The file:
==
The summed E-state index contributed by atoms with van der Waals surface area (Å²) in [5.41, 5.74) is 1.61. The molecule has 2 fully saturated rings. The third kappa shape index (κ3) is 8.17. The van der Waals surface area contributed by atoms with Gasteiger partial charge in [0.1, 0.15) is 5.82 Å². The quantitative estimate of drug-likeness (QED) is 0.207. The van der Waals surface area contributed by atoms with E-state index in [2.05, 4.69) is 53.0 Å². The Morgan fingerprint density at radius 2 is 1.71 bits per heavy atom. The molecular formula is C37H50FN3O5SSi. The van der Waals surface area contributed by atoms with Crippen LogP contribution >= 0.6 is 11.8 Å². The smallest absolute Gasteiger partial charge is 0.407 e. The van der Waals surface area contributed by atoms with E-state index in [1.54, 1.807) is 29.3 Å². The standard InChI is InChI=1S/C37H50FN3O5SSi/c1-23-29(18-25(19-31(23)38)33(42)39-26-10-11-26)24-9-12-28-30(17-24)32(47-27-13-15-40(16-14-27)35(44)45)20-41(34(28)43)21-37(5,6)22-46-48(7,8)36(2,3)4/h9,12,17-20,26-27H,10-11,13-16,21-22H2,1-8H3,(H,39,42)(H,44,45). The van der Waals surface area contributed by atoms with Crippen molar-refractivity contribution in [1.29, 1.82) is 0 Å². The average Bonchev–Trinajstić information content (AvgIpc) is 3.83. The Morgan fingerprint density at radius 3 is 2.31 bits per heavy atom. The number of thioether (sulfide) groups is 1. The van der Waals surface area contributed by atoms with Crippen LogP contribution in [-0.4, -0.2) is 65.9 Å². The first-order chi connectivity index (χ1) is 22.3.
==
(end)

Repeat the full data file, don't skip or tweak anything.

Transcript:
The summed E-state index contributed by atoms with van der Waals surface area (Å²) in [5.41, 5.74) is 1.61. The molecule has 2 fully saturated rings. The third kappa shape index (κ3) is 8.17. The van der Waals surface area contributed by atoms with Gasteiger partial charge in [0.1, 0.15) is 5.82 Å². The quantitative estimate of drug-likeness (QED) is 0.207. The van der Waals surface area contributed by atoms with E-state index in [2.05, 4.69) is 53.0 Å². The Morgan fingerprint density at radius 2 is 1.71 bits per heavy atom. The molecular formula is C37H50FN3O5SSi. The van der Waals surface area contributed by atoms with Crippen LogP contribution >= 0.6 is 11.8 Å². The smallest absolute Gasteiger partial charge is 0.407 e. The van der Waals surface area contributed by atoms with E-state index in [1.54, 1.807) is 29.3 Å². The standard InChI is InChI=1S/C37H50FN3O5SSi/c1-23-29(18-25(19-31(23)38)33(42)39-26-10-11-26)24-9-12-28-30(17-24)32(47-27-13-15-40(16-14-27)35(44)45)20-41(34(28)43)21-37(5,6)22-46-48(7,8)36(2,3)4/h9,12,17-20,26-27H,10-11,13-16,21-22H2,1-8H3,(H,39,42)(H,44,45). The van der Waals surface area contributed by atoms with Crippen molar-refractivity contribution in [1.29, 1.82) is 0 Å². The average Bonchev–Trinajstić information content (AvgIpc) is 3.83. The Morgan fingerprint density at radius 3 is 2.31 bits per heavy atom. The number of thioether (sulfide) groups is 1. The van der Waals surface area contributed by atoms with Crippen LogP contribution in [-0.4, -0.2) is 65.9 Å². The first-order chi connectivity index (χ1) is 22.3.